File spoon-archives/lyotard.archive/lyotard_2001/lyotard.0103, message 57

Date: Mon, 12 Mar 2001 20:14:08 -0600
Subject: Re: Terror & the Sublime

Julie, Hugh et al.,

First some pedantic comments relative to Kant.   There seems to be some
conflation here between beauty and the sublime.  As I read Kant, they
remain two very distinct moments of the aesthetic judgement.

Beauty gives us disinterested pleasure based on a reflective judgement
without a concept, that  judges "x is beautiful".  As such, it is a
universal statement of taste concerning a particular object.  Anyone,
without bias, should make the same judgement, upon encountering that x.

The sublime is a very different kind of aesthetic judgement.  While the
beautiful concerns the form of the object, the sublime can also be found
in a formless object.  It is characterized by a certain boundlessness.
Kant distinguishes two kinds of sublime - mathematical and dynamic. The
former is concerned with infinity; the second with power and might. (It
is only in the second that terror plays a role.  Hence, terror is not a
necessary component of the sublime.)  

Kant completely rejects the empiricism of Burke.  For him, the sublime
is not found in nature per se, but rather in the conflict of the
faculties.  At first this conflict is experienced as painful since the
imagination strives in vain to present itself with an Idea of reason. 
Ultimately, this is transformed into sublime pleasure because reason
comes to realize itself as a supersensible power standing above nature
and beyond the productive imagination as well.   

I believe the key move that Lyotard makes regarding the sublime is to
remove it from the Kantian faculties and situate it into a heterogeneous
and incommeasurable phrase universe - from the subject to language.

This move has several aspects.  Julie referred to the figure as being
sublime, but the figure retains a certain form, even though it resists
absorption into discourse.

Jeremy Gibert-Rolfe has made the following comments that bear on this.

"Beauty, on the other hand, is surely nothing of the sort.  Along with
Lyotard, Michael Fried and Steven Bann have also pursued the
distinction- also eighteenth century in origin - between an art in which
one looks at something and an art which would be about that act of
looking, an art in which one would look at oneself looking...Beauty, in
contradistinction , would have to be visible from the first.  It was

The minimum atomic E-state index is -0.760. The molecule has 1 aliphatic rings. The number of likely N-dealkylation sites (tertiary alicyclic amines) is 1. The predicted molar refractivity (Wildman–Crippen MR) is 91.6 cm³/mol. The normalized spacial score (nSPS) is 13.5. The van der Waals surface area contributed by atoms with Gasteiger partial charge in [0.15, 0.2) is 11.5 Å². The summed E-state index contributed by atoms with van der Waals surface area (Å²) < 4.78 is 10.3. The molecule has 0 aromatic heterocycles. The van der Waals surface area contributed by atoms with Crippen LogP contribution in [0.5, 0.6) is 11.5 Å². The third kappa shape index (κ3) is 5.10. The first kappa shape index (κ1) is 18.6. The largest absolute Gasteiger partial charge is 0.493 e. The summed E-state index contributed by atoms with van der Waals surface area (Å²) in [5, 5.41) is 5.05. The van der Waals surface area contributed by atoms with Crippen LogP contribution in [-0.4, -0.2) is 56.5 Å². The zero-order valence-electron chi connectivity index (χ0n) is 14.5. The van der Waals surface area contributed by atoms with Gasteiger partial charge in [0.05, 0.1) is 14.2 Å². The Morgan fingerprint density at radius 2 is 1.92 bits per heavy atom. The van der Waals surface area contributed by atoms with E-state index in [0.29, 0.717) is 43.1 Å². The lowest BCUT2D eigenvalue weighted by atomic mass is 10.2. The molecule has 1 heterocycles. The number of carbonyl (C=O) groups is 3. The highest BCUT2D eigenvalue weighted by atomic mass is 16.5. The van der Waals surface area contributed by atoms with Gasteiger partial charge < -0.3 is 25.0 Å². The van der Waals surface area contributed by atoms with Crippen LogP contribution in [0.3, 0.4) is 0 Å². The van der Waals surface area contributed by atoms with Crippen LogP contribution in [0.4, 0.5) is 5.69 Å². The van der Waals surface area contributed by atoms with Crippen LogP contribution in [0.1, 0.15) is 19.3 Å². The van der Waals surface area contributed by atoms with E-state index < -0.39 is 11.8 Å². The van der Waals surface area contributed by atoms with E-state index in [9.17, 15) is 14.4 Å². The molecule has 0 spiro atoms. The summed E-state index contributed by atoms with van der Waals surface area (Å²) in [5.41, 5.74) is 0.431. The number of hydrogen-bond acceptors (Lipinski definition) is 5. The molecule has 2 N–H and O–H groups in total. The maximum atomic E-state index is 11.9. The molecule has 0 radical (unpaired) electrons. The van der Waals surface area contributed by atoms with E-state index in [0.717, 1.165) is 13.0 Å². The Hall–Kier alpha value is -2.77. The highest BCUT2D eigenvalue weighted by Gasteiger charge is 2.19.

never other than visible, never needed to be brought into view.  Except,
of course, when it had been suppressed.  In this formulation, beauty
would be that which cannot be reduced to its critique, to the sublime
that  is realized in critique and in the object of self-consciousness,
in the self that finds itself in wondering about what it means to be or
have a self."

"it's that beauty is not critical nor a product of criticism, and, as
such, can only undermine that regime of good sense that is criticism's
search for meaning. Beauty, in being frivolous, and in that trivial and
irrelevant, is always subversive because it's always a distraction from
the worthwhile, which let's us know it's worthwhile by not being

What I find remarkable about this passage is that in the guise of
critiquing Lyotard, Gilbert-Rolfe appears to be describing the same kind
of ambiguous relationship that Lyotard himself made between discourse
and figure, although Lyotard does not necessarily privilege the figural
as beauty.

As far as the sublime is concerned, both the incredulity towards
metanarratives and the feeling of incommeasurability brought about by
the differend are unbounded signs that the sublime is being felt.  Here,
however, it is not found in the play of the faculties, but it the
heterogeneous phrases themselves.  These must be linked, but no rule or
genre allows them to be linked necessarily.  Thus, there is a referral
back to the reflective judgement which experiences this
incommeasurability itself as an alteration of pain and pleasure, filled
with libidinal intensities.  This feeling is sublime, but different in
many respects from the way it was previously situated by both Burke and

I agree the art can paradoxically "present" this unpresentable sublime
and even what is commonly referred to as "postmodern art" attempts to do
this, somewhat intentionally, by mixing genres and being self-reflexive.

However, much of the value of Lyotard's reworking of the sublime points
as well in the rudderless direction of ethics and politics.  (Which is
not to say that there is a politics of the sublime.) 

Art is related to politics because both are concerned with the
articulation of affects, although the consequences of this may differ





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